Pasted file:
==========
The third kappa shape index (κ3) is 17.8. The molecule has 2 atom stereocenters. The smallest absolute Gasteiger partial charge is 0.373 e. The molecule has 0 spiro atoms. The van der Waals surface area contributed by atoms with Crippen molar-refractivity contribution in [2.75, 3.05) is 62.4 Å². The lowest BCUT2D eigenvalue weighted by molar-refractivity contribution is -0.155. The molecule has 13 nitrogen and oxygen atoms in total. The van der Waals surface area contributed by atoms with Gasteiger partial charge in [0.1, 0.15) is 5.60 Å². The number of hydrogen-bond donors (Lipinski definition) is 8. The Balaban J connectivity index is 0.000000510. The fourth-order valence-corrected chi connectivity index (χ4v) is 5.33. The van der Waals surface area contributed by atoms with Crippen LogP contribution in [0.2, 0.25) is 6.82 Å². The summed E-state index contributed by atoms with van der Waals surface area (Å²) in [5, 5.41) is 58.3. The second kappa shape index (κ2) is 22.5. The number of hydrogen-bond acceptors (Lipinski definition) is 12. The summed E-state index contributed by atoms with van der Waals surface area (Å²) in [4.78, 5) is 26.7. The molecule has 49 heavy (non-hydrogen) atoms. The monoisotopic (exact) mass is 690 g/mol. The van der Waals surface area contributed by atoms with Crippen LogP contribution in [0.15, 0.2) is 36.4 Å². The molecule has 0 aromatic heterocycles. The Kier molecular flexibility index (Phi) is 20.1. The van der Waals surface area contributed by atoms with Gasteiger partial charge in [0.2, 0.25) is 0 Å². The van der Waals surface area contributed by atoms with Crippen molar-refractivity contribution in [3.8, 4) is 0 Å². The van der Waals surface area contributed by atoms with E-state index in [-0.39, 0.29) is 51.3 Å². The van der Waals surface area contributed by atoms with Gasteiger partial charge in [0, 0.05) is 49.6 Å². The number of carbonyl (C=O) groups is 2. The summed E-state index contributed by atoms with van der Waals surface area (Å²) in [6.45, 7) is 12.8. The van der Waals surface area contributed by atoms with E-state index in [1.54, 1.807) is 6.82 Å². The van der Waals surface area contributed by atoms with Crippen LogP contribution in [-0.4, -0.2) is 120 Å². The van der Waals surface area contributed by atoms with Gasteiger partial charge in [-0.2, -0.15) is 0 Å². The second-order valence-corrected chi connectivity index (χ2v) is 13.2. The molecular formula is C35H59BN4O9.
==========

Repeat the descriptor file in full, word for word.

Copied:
The third kappa shape index (κ3) is 17.8. The molecule has 2 atom stereocenters. The smallest absolute Gasteiger partial charge is 0.373 e. The molecule has 0 spiro atoms. The van der Waals surface area contributed by atoms with Crippen molar-refractivity contribution in [2.75, 3.05) is 62.4 Å². The lowest BCUT2D eigenvalue weighted by molar-refractivity contribution is -0.155. The molecule has 13 nitrogen and oxygen atoms in total. The van der Waals surface area contributed by atoms with Gasteiger partial charge in [0.1, 0.15) is 5.60 Å². The number of hydrogen-bond donors (Lipinski definition) is 8. The Balaban J connectivity index is 0.000000510. The fourth-order valence-corrected chi connectivity index (χ4v) is 5.33. The van der Waals surface area contributed by atoms with Crippen LogP contribution in [0.2, 0.25) is 6.82 Å². The summed E-state index contributed by atoms with van der Waals surface area (Å²) in [5, 5.41) is 58.3. The second kappa shape index (κ2) is 22.5. The number of hydrogen-bond acceptors (Lipinski definition) is 12. The summed E-state index contributed by atoms with van der Waals surface area (Å²) in [4.78, 5) is 26.7. The molecule has 49 heavy (non-hydrogen) atoms. The monoisotopic (exact) mass is 690 g/mol. The van der Waals surface area contributed by atoms with Crippen LogP contribution in [0.15, 0.2) is 36.4 Å². The molecule has 0 aromatic heterocycles. The Kier molecular flexibility index (Phi) is 20.1. The van der Waals surface area contributed by atoms with Gasteiger partial charge in [0.2, 0.25) is 0 Å². The van der Waals surface area contributed by atoms with Crippen molar-refractivity contribution in [3.8, 4) is 0 Å². The van der Waals surface area contributed by atoms with E-state index in [-0.39, 0.29) is 51.3 Å². The van der Waals surface area contributed by atoms with Gasteiger partial charge in [0, 0.05) is 49.6 Å². The number of carbonyl (C=O) groups is 2. The summed E-state index contributed by atoms with van der Waals surface area (Å²) in [6.45, 7) is 12.8. The van der Waals surface area contributed by atoms with E-state index in [1.54, 1.807) is 6.82 Å². The van der Waals surface area contributed by atoms with Crippen LogP contribution in [-0.4, -0.2) is 120 Å². The van der Waals surface area contributed by atoms with Gasteiger partial charge in [-0.2, -0.15) is 0 Å². The second-order valence-corrected chi connectivity index (χ2v) is 13.2. The molecular formula is C35H59BN4O9.